BMF Interview – SF Events Examiner

“If you’ve ever imagined what a post peak-oil San Francisco Ecotopia sun festival might look like and feel like, the Bicycle Music Festival is pretty much that.” ~Gabe Dominguez

Here’s a great article/interview with BMF founders Gabe Dominguez and Paul Freedman about the upcoming Bicycle Music Festival SF 2010!
Thanks to Sona Avakian of SF Events Examiner!

Pedal-Powered Music Coming Your Way
July 31

By Sona AvakianSF Events Examiner
Read full online article

If you’ve ever wanted to ride your bike through the city listening to live music (and who hasn’t?) July 31 is your next chance. This is the fourth year of the Bicycle Musical Festival, an outgrowth of Rock the Bike and it’s doubled in size each year. The festival is a roving, roaming troupe of merry musicians and all their music is powered by bicycle. Nothing is plugged in, no money goes to PG&E and no pollution is created. This year’s festival begins at noon at Speedway Meadows in Golden Gate Park with (among others) Diana Gameros, a puppet show and Sean Hayes. Then a LiveOnBike bicycle parade across the city will bring the festivities to Showplace Triangle at Sixteenth and Wisconsin Streets where The Derailleurs, Manicato and many more bands will play. Check here for the full schedule.

I met Paul Freedman aka Fossil Fool, Rock the Bike’s founder and the Bike Festival’s co-founder/director at a mutual friend’s barbecue this past Fourth of July. I quickly hit him and co-founder/director Gabe Dominguez up for interviews.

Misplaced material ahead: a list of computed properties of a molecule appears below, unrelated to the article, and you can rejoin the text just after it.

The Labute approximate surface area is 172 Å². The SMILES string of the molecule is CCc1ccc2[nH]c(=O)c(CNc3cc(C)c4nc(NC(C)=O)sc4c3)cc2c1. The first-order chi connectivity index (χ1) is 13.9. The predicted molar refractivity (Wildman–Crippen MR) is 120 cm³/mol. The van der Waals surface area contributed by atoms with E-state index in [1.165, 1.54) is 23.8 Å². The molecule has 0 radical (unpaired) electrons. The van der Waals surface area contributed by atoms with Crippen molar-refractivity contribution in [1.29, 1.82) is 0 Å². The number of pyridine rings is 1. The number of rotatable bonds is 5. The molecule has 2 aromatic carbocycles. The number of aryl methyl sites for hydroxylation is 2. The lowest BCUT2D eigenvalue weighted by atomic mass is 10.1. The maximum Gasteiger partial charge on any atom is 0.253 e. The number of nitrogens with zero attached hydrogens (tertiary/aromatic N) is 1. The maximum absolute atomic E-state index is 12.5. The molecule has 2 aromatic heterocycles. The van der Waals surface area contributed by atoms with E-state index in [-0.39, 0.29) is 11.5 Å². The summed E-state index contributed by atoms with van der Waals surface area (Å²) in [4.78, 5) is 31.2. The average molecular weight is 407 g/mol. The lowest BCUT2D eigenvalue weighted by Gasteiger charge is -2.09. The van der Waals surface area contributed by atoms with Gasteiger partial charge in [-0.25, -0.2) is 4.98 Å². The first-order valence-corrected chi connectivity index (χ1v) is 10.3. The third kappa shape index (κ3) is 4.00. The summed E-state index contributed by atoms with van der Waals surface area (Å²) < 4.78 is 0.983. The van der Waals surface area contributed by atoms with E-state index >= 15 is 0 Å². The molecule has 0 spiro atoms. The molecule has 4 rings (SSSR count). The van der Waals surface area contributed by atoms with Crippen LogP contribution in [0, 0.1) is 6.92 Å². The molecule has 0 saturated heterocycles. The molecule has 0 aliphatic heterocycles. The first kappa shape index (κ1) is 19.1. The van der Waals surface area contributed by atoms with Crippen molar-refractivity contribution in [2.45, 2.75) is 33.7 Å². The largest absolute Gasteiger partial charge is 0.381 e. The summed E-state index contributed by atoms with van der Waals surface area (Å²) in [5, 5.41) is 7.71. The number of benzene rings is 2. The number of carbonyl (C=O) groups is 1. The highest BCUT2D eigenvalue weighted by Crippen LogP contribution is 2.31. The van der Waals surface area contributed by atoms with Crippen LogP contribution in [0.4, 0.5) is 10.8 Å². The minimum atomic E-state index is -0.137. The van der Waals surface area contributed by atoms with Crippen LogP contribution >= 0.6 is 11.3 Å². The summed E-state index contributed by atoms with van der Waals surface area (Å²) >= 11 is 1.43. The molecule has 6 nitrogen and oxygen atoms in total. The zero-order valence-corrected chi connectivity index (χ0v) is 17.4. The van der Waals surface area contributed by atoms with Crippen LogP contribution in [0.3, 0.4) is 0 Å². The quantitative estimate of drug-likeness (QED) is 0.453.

Avakian: Exactly how does pedal powered machinery work?

Freedman: Normally on a bicycle the wheels are on the road, and when you pedal, the energy goes into propelling you through town. At our events, the rear wheel is lifted in the air with sturdy kickstands, so that we can tap the energy and convert it to electrical using generators. We then feed the energy into a pedal power utility box, which smoothes out the jerky nature of pedal power and makes it useful to our audio gear.

S.A. What can one expect to hear and see at the Bicycle Music Fest?

G.D. If you’ve ever imagined what a post peak-oil San Francisco Ecotopia sun festival might look like and feel like, the Bicycle Music Festival is pretty much that. It’s the festival that rolls you right up to the windy edge of America’s cultural grand canyon, the scenic overlook of a new sustainable world; it’s the festival you dreamed of growing up in Utah, or Wisconsin, or New Jersey when you squinted into the sunny West and wondered if another world was getting built out there in San Francisco; it’s the festival of the society you’ve always imagined: a rolling sea of beautiful sun-tanned faces, sun-tanned legs, and sun-tanned music from all over the world: Cajun, Latin American, Jazz, String Metal, marching bands, and more; it’s the festival where, as you pedal next to your friend on the pedal-power bikes making electricity in real-time to power Sean Hayes’ performance happening 10 feet from you, as you realize that no one has charged you admission to come to this event, as you taste the organic strawberries in a bike-blended smoothie that the smoking hot sweetie over there blended with their own leg-power just for you, you exclaim to yourself with wonder-filled joy: “We’re doing it! We’re doing it ourselves! We’re creating it right now, we’re making it right now, we’re doing it! I’m home! I love you people!”

P.F. [The] festival begins in the morning when we load up hundreds of pounds of music gear and pedal power gear on our cargo bikes and trailers. We ride out to Golden Gate Park, and set up the Pedal Powered Stage, converting some of the same bikes we rode to pedal power sources. Our Pedal Powered Stage features pro-audio speakers that have been hacked to consume less power, so 6 people can easily get hundreds dancing. Our sound guy runs a recording studio, and is experienced working with pedal power, so he knows that when the pedal power is healthy, he can turn up the bass. This ups the dance energy and stokes the pedalers and the band—a positive feedback loop.